How to Save the Tory Party

By Steyn, Mark | The Spectator, October 25, 2003 | Go to article overview

How to Save the Tory Party


Steyn, Mark, The Spectator


New Hampshire

Readers may recall that, back in the glory days of New Labour, I wrote a piece for The Spectator on how the Blair project seemed to boil down to the Canadianisation of Britain -i.e., the replacement of the hereditary House of Lords (which is hard to make the case for) with an Ottawa-style all-appointed Upper House of pliant deadbeats (which ought to be impossible to make the case for); the introduction of varispeed parliaments in the Celtic regions -or what Canadians call 'asymmetrical federalism' (Quebec controls its own immigration policy, Alberta docs not). Even the desperate wannabe hipness of 'Cool Britannia' produced nothing tangible until last year's Olympic gold medal at the hitherto Canadian sport of curling, providing final confirmation of my thesis that 'Cool Britannia' was cool mainly in the sense that Yellowknife in February is.

I had hoped that Canadianisation would become the dominant paradigm through which the Blair era was viewed, but unfortunately it involves finding out stuff about Canada, which few Fleet Street colossi seem to be able to muster the energy for. Still, recent developments have reminded me of the general soundness of my theorem. For example, the collapse a decade ago and the inability to recover of the Conservative party. In Canada, even when there is widespread disenchantment with the government and its leader, this somehow never translates into support for the conservative opposition.

Ring any bells? Here's something else: because the unelectability of the conservatives is assumed by everyone from the media to the Leader of Her Majesty's Loyal Opposition himself, what passes for competitive politics tends to be conducted within the ruling party. In Ottawa for most of the last decade, the talk was of when the prime minister would make way for the finance minister - his heir apparent and leader of the real opposition - and whether he'd reneged on any understandings he'd given his colleague re his retirement. Sound familiar?

Following Canadian precedent, the next British election will look like this: at the start of the campaign, Mr Blair may well be considered to have outstayed his welcome and the Tories' poll numbers may well suggest that victory is not entirely beyond the realm of possibility; but, after six weeks of prolonged exposure to Mr Duncan Smith and co., Labour will be reelected with a comfortable majority. No wonder, as Michael Gove wrote here last week, that in the Tory party 'a universal darkness covers all'. Last year, the universal darkness was because Edwina had carelessly slung a metaphorical pair of John Major's grey Y-fronts over the conference. This year, it was Betsy Duncan Smith's secretarial timesheet. There is no reason to believe this run of remarkably timely bad luck will not continue. But, in the event that the Prime Minister goes into serious decline or simply decides to chuck it, the impatient finance minister will be ready to step in and satisfy the public yearning for change by providing a pre-election switch of government - as is about to happen in Ottawa.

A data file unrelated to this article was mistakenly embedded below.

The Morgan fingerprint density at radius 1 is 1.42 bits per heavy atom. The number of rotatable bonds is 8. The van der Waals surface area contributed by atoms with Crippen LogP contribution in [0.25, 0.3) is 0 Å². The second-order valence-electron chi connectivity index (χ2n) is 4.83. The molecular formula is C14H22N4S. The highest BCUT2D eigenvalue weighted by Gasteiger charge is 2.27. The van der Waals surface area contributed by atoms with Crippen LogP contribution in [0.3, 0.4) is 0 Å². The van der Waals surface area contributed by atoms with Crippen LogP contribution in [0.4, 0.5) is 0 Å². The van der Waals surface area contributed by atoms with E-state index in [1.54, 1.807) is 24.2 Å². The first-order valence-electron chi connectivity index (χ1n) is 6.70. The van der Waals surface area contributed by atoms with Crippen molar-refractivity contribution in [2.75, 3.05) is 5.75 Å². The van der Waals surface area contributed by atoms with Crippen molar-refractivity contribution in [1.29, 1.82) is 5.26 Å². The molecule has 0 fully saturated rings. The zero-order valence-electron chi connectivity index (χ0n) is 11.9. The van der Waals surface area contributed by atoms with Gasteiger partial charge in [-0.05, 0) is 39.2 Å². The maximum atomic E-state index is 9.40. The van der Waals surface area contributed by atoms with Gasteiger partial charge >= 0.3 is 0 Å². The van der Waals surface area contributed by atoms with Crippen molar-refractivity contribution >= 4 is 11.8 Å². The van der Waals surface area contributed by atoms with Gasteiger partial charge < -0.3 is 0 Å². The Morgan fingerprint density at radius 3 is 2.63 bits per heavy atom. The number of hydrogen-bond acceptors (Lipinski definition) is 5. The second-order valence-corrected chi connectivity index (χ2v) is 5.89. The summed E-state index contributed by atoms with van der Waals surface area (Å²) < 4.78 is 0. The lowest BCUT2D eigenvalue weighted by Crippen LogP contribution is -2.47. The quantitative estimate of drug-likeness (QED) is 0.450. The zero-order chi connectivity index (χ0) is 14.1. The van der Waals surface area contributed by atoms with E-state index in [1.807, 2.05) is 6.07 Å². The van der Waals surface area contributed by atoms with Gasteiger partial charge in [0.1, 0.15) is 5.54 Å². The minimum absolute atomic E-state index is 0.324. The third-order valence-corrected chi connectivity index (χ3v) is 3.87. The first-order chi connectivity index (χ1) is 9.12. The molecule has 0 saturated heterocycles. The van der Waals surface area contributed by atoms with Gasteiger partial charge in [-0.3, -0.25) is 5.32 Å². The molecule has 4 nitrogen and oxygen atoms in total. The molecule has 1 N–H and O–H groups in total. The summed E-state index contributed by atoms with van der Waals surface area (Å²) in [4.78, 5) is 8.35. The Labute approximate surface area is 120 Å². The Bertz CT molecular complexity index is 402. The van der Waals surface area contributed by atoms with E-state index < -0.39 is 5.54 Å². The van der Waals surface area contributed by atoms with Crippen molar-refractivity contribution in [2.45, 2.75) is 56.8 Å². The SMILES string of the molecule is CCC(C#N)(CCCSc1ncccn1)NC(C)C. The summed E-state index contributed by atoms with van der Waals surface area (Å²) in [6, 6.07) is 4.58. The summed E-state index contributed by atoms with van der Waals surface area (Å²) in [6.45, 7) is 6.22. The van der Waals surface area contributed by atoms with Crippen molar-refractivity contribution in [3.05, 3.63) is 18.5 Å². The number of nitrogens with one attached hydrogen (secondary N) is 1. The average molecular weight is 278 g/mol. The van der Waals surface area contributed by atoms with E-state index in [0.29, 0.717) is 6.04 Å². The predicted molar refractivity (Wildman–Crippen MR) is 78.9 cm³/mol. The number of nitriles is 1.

One other point of comparison: five years ago this month, Conrad Black launched a new Canadian national newspaper, whose personnel included yours truly, David Frum (who went on to coin - as he puts it - two thirds of the term 'axis of evil' for President Bush) and Martin Newland, who was recently appointed editor of the Daily Telegraph. Many Canadian media types complained that, although we were undoubtedly conservative, there was nothing very Canadian about our conservatism. By 'conservative' we seemed to have nothing in mind other than mimicking the Americans. Martin Newland's only been back in London for 20 minutes and already Stephen Glover's hurling the same accusations at the Telegraph: it used to be conservative in a British sense, now its conservatism just boils down to being pro-Bush, pro-Likud, etc.

There's something in this. It's a little pathetic in a settled democracy to look like your political philosophy comes mail order from overseas. …

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